S&box Wiki

Shading Model

What is a Shading Model

Shading Models determines how a surface will interact with light.

They dictate how the Material's input data is utilized to produce the final visual output.

Not only can you use one of these pre-defined shading models, but you can also create your own shading model to shade your surface the way you want.

S&box currently ships with two shading models ShadingModelStandard which should be what most people would use and ShadingModelCustom as a base for custom shading models to be developed from, they will handle things like atmospherics and debug visualizations for you without a fuzz.

Using built-in shading models

PS { #include "common/pixel.hlsl" float4 MainPs( PixelInput i ) : SV_Target0 { Material m = Material::From( i ); /* m.Metalness = 1.0f; // Forces the object to be metalic */ return ShadingModelStandard::Shade( i, m ); } }

Creating a shading model


Light Structure

We provide the following light types to be used from shader code:

  • DynamicLight
  • StaticLight
  • EnvironmentMapLight
  • AmbientLight

All can be created with Light::From() and all but AmbientLight can be iterated with Light::Count(), Light types already handle everything from tiled rendering to shadowing seamlessly, for example:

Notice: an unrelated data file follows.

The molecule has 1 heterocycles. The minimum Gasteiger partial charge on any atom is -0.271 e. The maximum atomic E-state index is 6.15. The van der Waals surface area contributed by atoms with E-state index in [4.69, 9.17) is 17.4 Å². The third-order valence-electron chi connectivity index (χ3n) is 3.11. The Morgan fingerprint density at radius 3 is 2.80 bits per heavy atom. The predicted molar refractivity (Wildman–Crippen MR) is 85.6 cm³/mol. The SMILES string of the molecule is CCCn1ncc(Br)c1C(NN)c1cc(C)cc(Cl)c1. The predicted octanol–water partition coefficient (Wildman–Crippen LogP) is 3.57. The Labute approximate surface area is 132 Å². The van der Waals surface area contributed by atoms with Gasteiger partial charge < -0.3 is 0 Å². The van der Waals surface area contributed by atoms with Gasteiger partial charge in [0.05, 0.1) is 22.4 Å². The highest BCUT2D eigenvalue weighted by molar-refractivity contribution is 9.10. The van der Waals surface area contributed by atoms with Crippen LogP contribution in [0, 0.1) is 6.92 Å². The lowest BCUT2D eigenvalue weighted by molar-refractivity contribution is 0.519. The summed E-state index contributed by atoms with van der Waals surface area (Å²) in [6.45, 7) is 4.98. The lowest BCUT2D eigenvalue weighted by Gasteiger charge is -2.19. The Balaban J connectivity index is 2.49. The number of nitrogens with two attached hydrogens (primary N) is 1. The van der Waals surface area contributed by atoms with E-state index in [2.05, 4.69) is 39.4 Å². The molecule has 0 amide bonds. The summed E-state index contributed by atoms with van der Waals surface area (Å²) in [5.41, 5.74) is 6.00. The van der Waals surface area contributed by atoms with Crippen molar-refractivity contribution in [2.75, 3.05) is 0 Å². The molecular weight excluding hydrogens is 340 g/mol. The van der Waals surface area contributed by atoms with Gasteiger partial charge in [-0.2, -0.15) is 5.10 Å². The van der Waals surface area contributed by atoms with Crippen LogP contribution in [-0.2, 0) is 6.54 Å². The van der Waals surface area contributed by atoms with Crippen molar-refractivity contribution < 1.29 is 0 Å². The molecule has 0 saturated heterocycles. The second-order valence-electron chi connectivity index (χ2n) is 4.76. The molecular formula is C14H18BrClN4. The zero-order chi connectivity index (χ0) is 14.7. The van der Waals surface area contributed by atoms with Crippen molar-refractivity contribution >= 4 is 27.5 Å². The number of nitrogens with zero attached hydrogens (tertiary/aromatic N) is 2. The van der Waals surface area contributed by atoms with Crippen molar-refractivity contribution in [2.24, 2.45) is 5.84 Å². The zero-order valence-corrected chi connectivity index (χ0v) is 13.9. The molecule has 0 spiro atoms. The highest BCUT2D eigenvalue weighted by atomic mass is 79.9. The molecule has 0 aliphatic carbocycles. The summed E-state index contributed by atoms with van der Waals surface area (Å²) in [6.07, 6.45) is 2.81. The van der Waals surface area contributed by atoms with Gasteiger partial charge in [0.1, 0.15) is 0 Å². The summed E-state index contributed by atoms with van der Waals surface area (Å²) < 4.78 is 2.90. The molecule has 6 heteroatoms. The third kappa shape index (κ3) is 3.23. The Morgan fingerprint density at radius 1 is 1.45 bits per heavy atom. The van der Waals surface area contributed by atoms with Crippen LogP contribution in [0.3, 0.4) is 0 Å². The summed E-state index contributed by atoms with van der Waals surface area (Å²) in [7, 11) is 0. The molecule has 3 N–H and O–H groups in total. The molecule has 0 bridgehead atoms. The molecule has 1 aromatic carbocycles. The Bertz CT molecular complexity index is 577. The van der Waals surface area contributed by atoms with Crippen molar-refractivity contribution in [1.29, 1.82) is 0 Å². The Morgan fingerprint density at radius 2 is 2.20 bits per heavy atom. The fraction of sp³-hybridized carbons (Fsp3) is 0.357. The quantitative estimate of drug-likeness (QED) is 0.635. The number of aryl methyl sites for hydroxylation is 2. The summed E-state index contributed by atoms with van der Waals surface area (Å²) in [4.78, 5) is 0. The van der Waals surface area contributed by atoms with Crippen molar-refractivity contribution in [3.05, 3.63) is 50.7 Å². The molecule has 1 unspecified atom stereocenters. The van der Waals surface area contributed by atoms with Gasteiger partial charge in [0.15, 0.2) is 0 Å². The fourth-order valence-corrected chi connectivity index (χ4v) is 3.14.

// // Shade direct lighting for dynamic lights // for ( uint index = 0; index < DynamicLight::Count( i ); index++ ) { Light light = DynamicLight::From( i, index ); vResult += light.Color * dot( material.Normal, light.Direction ); }

Each light structure gives you the following data to be consumed:

//----------------------------------------------------------------------------- // Light structure //----------------------------------------------------------------------------- struct Light { // The color is an RGB value in the linear sRGB color space. float3 Color; // The normalized light vector, in world space (direction from the // current fragment's position to the light). float3 Direction; // The position of the light in world space. This value is the same as // Direction for directional lights. float3 Position; // Attenuation of the light based on the distance from the current // fragment to the light in world space. This value between 0.0 and 1.0 // is computed differently for each type of light (it's always 1.0 for // directional lights). float Attenuation; // Visibility factor computed from shadow maps or other occlusion data // specific to the light being evaluated. This value is between 0.0 and // 1.0. float Visibility; };

Note that ambient lights skip some of this data.


Example ShadingModel

Here's an example of doing a simple Toon shader from the structure you get from lights